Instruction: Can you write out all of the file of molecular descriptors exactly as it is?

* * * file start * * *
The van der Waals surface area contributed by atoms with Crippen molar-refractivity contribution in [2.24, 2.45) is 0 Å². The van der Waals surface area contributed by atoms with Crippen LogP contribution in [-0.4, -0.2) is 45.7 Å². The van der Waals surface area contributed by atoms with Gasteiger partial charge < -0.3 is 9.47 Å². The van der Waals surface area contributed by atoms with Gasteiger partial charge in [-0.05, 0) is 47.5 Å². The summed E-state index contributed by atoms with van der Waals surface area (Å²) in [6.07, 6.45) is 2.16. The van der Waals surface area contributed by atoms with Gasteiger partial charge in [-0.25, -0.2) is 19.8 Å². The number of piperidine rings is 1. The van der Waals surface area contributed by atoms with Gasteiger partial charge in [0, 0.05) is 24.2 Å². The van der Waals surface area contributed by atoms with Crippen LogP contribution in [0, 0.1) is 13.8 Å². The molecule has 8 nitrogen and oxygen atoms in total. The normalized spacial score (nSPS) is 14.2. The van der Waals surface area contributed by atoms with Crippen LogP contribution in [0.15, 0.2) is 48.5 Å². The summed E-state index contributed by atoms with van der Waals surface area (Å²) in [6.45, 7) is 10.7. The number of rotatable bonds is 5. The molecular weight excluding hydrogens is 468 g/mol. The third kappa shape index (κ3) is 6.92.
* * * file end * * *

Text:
The van der Waals surface area contributed by atoms with Crippen molar-refractivity contribution in [2.24, 2.45) is 0 Å². The van der Waals surface area contributed by atoms with Crippen LogP contribution in [-0.4, -0.2) is 45.7 Å². The van der Waals surface area contributed by atoms with Gasteiger partial charge < -0.3 is 9.47 Å². The van der Waals surface area contributed by atoms with Gasteiger partial charge in [-0.05, 0) is 47.5 Å². The summed E-state index contributed by atoms with van der Waals surface area (Å²) in [6.07, 6.45) is 2.16. The van der Waals surface area contributed by atoms with Gasteiger partial charge in [-0.25, -0.2) is 19.8 Å². The number of piperidine rings is 1. The van der Waals surface area contributed by atoms with Gasteiger partial charge in [0, 0.05) is 24.2 Å². The van der Waals surface area contributed by atoms with Crippen LogP contribution in [0, 0.1) is 13.8 Å². The molecule has 8 nitrogen and oxygen atoms in total. The normalized spacial score (nSPS) is 14.2. The van der Waals surface area contributed by atoms with Crippen LogP contribution in [0.15, 0.2) is 48.5 Å². The summed E-state index contributed by atoms with van der Waals surface area (Å²) in [6.45, 7) is 10.7. The number of rotatable bonds is 5. The molecular weight excluding hydrogens is 468 g/mol. The third kappa shape index (κ3) is 6.92.